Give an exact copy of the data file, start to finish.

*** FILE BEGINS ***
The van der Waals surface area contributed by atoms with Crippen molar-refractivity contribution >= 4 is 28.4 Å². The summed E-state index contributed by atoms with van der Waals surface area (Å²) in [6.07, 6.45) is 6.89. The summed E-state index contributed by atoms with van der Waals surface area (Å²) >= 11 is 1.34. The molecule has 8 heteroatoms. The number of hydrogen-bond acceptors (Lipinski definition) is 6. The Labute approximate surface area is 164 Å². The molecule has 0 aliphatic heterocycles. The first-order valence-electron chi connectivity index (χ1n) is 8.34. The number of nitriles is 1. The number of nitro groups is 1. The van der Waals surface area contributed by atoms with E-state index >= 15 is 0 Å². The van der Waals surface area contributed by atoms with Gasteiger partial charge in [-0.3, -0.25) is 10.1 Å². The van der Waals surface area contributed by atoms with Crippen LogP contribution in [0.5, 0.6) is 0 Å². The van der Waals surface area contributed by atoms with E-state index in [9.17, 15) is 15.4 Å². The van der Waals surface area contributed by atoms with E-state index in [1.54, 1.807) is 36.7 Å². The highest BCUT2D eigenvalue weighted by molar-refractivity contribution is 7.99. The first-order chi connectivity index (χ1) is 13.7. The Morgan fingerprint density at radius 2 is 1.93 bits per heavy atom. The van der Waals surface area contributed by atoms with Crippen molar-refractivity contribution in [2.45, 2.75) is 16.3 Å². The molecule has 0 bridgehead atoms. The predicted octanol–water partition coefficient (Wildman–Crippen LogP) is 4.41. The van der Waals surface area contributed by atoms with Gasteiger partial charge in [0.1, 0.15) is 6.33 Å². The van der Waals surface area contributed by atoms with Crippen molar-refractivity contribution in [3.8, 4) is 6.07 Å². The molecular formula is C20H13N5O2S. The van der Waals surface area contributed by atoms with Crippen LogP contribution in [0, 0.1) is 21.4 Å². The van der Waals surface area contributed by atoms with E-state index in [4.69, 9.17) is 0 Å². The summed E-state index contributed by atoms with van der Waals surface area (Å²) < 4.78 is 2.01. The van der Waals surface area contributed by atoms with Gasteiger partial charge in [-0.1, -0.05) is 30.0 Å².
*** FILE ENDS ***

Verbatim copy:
The van der Waals surface area contributed by atoms with Crippen molar-refractivity contribution >= 4 is 28.4 Å². The summed E-state index contributed by atoms with van der Waals surface area (Å²) in [6.07, 6.45) is 6.89. The summed E-state index contributed by atoms with van der Waals surface area (Å²) >= 11 is 1.34. The molecule has 8 heteroatoms. The number of hydrogen-bond acceptors (Lipinski definition) is 6. The Labute approximate surface area is 164 Å². The molecule has 0 aliphatic heterocycles. The first-order valence-electron chi connectivity index (χ1n) is 8.34. The number of nitriles is 1. The number of nitro groups is 1. The van der Waals surface area contributed by atoms with E-state index >= 15 is 0 Å². The van der Waals surface area contributed by atoms with Gasteiger partial charge in [-0.3, -0.25) is 10.1 Å². The van der Waals surface area contributed by atoms with Crippen LogP contribution in [0.5, 0.6) is 0 Å². The van der Waals surface area contributed by atoms with E-state index in [9.17, 15) is 15.4 Å². The van der Waals surface area contributed by atoms with E-state index in [1.54, 1.807) is 36.7 Å². The highest BCUT2D eigenvalue weighted by molar-refractivity contribution is 7.99. The first-order chi connectivity index (χ1) is 13.7. The Morgan fingerprint density at radius 2 is 1.93 bits per heavy atom. The van der Waals surface area contributed by atoms with Crippen molar-refractivity contribution in [2.45, 2.75) is 16.3 Å². The molecule has 0 bridgehead atoms. The predicted octanol–water partition coefficient (Wildman–Crippen LogP) is 4.41. The van der Waals surface area contributed by atoms with Gasteiger partial charge in [0.1, 0.15) is 6.33 Å². The van der Waals surface area contributed by atoms with Crippen molar-refractivity contribution in [3.8, 4) is 6.07 Å². The molecular formula is C20H13N5O2S. The van der Waals surface area contributed by atoms with Crippen LogP contribution in [0, 0.1) is 21.4 Å². The van der Waals surface area contributed by atoms with E-state index in [4.69, 9.17) is 0 Å². The summed E-state index contributed by atoms with van der Waals surface area (Å²) < 4.78 is 2.01. The van der Waals surface area contributed by atoms with Gasteiger partial charge in [-0.1, -0.05) is 30.0 Å².